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Setting up authentication using Laravel Breeze

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We don’t want random people to come to the website and edit data.

We want people to log in first.

If logged out they will see the list of dogs.

If logged in they will have the ability to edit the list.

Laravel provides us built-in authentication support in the framework.

To make things even easier, it provides Breeze, an application starter kit tool that will create what we need in no time. Breeze scaffolds user registration, login, password reset, profile page, dashboard… and even API authentication. It’s great. For more advanced needs we also have JetStream, but Breeze is easier to set up.

First, create a new Laravel project, so we start from a clean slate.

The first one was named first, so to continue the tradition we’ll call this second project second:

composer create-project laravel/laravel second

Go into that folder:

cd second

Install breeze using composer:

composer require laravel/breeze --dev

Now run

php artisan breeze:install 

and pick option 0, “blade”, and pick the default options for the other questions artisan asks you:

Now you can run php artisan serve and go to

You’ll see the “Log in” and “Register” links:

All the login functionality is working out of the box:

Laravel added a ton of resources to achieve this.

Easily days of work for a developer, and it’s battle-tested code which you don’t want to write yourself, as it’s a quite important and needs to be well tested for security issues.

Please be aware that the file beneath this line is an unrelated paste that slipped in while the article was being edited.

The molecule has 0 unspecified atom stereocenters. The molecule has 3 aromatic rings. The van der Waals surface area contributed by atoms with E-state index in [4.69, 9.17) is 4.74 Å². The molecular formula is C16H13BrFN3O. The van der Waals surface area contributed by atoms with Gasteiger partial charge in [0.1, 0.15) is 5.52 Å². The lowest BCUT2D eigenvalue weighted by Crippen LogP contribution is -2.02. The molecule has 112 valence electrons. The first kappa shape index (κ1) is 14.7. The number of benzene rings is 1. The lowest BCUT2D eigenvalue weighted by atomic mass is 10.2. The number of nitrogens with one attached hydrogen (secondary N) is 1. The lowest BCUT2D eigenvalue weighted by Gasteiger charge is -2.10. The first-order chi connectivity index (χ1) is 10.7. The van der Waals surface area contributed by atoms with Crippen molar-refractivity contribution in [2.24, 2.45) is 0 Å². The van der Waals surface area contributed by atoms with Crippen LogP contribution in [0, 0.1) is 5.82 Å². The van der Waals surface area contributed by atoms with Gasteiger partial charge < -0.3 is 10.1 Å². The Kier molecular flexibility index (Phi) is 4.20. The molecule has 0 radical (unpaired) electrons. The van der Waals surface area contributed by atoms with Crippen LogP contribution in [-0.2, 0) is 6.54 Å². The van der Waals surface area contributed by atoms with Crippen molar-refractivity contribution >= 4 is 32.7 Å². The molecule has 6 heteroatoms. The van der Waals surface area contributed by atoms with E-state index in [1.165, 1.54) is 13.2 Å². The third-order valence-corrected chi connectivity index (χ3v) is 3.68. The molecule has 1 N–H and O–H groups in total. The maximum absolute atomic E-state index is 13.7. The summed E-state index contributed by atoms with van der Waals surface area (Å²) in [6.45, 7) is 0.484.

I recommend you take a look at the file structure and compare it to the first project. Lots of new stuff has been added, for example views:

But before we can go on, we have to set up the database for this project, doing what we did in the first one. We go to the .env file and comment those lines:

# DB_PORT=3306
# DB_DATABASE=laravel

and add


to configure the SQLite database.

Now run

php artisan migrate

In another terminal folder, run npm install followed by npm run dev, which is a long running process you’ll keep running alongside php artisan serve (⚠️ just make sure you’re running those in the second folder and not the first project, I just spent 15 minutes trying to figure out why I had a problem).

The Blade templates provided by Breeze use Tailwind CSS, and the setup of Tailwind was done automatically when we ran php artisan breeze:install

As you can see we already have a tailwind.config.js file.

Now you can open resources/views/welcome.blade.php and look at all that content. For the sake of simplicity, swap everything in that file with this trimmed-down version:

<!doctype html>

    <meta charset="utf-8">
    <meta name="viewport" content="width=device-width, initial-scale=1.0">

<body class="p-4">

    @if (Route::has('login'))
        <div class="text-right">
                <a href="{{ url('/dashboard') }}" class="">Dashboard</a>
                <a href="{{ route('login') }}" class="">Log in</a>
                @if (Route::has('register'))
                    <a href="{{ route('register') }}" class="ml-4">Register</a>

    <h1 class="pb-2 mb-3 font-bold border-b border-b-gray-300">

            <p>Logged in</p>

            <p>Not logged in</p>



@auth / @endauth and @guest / @endguest are two Blade directives that allow you to show content (or not) depending on the logged in state.

This should be the result in the browser:

Click the Register link to create a new account:

Create an account and you will be shown a dashboard page at the /dashboard route:

If you go back to the home, you will see the page in the logged in state:

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